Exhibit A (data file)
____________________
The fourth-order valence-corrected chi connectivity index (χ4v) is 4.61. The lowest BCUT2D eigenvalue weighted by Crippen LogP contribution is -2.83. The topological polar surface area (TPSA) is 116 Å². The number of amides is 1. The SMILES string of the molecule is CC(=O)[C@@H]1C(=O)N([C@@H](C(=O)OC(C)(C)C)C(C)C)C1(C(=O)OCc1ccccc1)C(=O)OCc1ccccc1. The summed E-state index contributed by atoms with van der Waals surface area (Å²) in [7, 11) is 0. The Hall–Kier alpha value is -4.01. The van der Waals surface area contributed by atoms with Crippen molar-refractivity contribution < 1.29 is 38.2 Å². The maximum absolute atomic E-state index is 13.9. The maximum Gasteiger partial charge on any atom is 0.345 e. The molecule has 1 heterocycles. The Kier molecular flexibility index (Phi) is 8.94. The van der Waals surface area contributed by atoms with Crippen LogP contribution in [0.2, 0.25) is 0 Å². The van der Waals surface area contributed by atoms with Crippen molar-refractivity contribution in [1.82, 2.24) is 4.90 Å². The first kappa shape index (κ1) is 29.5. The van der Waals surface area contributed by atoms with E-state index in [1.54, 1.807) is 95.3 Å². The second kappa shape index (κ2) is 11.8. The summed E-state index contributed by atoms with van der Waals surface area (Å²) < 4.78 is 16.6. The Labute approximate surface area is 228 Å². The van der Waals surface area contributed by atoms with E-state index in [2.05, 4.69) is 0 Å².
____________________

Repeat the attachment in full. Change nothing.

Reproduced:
The fourth-order valence-corrected chi connectivity index (χ4v) is 4.61. The lowest BCUT2D eigenvalue weighted by Crippen LogP contribution is -2.83. The topological polar surface area (TPSA) is 116 Å². The number of amides is 1. The SMILES string of the molecule is CC(=O)[C@@H]1C(=O)N([C@@H](C(=O)OC(C)(C)C)C(C)C)C1(C(=O)OCc1ccccc1)C(=O)OCc1ccccc1. The summed E-state index contributed by atoms with van der Waals surface area (Å²) in [7, 11) is 0. The Hall–Kier alpha value is -4.01. The van der Waals surface area contributed by atoms with Crippen molar-refractivity contribution < 1.29 is 38.2 Å². The maximum absolute atomic E-state index is 13.9. The maximum Gasteiger partial charge on any atom is 0.345 e. The molecule has 1 heterocycles. The Kier molecular flexibility index (Phi) is 8.94. The van der Waals surface area contributed by atoms with Crippen LogP contribution in [0.2, 0.25) is 0 Å². The van der Waals surface area contributed by atoms with Crippen molar-refractivity contribution in [1.82, 2.24) is 4.90 Å². The first kappa shape index (κ1) is 29.5. The van der Waals surface area contributed by atoms with E-state index in [1.54, 1.807) is 95.3 Å². The second kappa shape index (κ2) is 11.8. The summed E-state index contributed by atoms with van der Waals surface area (Å²) < 4.78 is 16.6. The Labute approximate surface area is 228 Å². The van der Waals surface area contributed by atoms with E-state index in [2.05, 4.69) is 0 Å².